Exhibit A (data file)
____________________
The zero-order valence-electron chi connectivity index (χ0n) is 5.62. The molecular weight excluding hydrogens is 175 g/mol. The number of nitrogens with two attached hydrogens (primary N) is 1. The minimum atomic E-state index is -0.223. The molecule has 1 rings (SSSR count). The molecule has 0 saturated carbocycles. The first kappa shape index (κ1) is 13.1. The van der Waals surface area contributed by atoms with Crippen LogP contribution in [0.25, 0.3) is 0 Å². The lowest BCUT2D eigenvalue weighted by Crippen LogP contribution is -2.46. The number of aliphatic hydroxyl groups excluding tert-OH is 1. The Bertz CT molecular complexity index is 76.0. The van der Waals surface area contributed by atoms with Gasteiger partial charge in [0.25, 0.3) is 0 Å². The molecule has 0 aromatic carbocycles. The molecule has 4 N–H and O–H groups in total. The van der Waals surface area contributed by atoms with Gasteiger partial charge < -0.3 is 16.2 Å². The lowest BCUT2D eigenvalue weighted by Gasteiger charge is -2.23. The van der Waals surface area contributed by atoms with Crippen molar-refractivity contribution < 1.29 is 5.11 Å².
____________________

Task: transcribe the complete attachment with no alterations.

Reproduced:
The zero-order valence-electron chi connectivity index (χ0n) is 5.62. The molecular weight excluding hydrogens is 175 g/mol. The number of nitrogens with two attached hydrogens (primary N) is 1. The minimum atomic E-state index is -0.223. The molecule has 1 rings (SSSR count). The molecule has 0 saturated carbocycles. The first kappa shape index (κ1) is 13.1. The van der Waals surface area contributed by atoms with Crippen LogP contribution in [0.25, 0.3) is 0 Å². The lowest BCUT2D eigenvalue weighted by Crippen LogP contribution is -2.46. The number of aliphatic hydroxyl groups excluding tert-OH is 1. The Bertz CT molecular complexity index is 76.0. The van der Waals surface area contributed by atoms with Gasteiger partial charge in [0.25, 0.3) is 0 Å². The molecule has 0 aromatic carbocycles. The molecule has 4 N–H and O–H groups in total. The van der Waals surface area contributed by atoms with Gasteiger partial charge < -0.3 is 16.2 Å². The lowest BCUT2D eigenvalue weighted by Gasteiger charge is -2.23. The van der Waals surface area contributed by atoms with Crippen molar-refractivity contribution < 1.29 is 5.11 Å².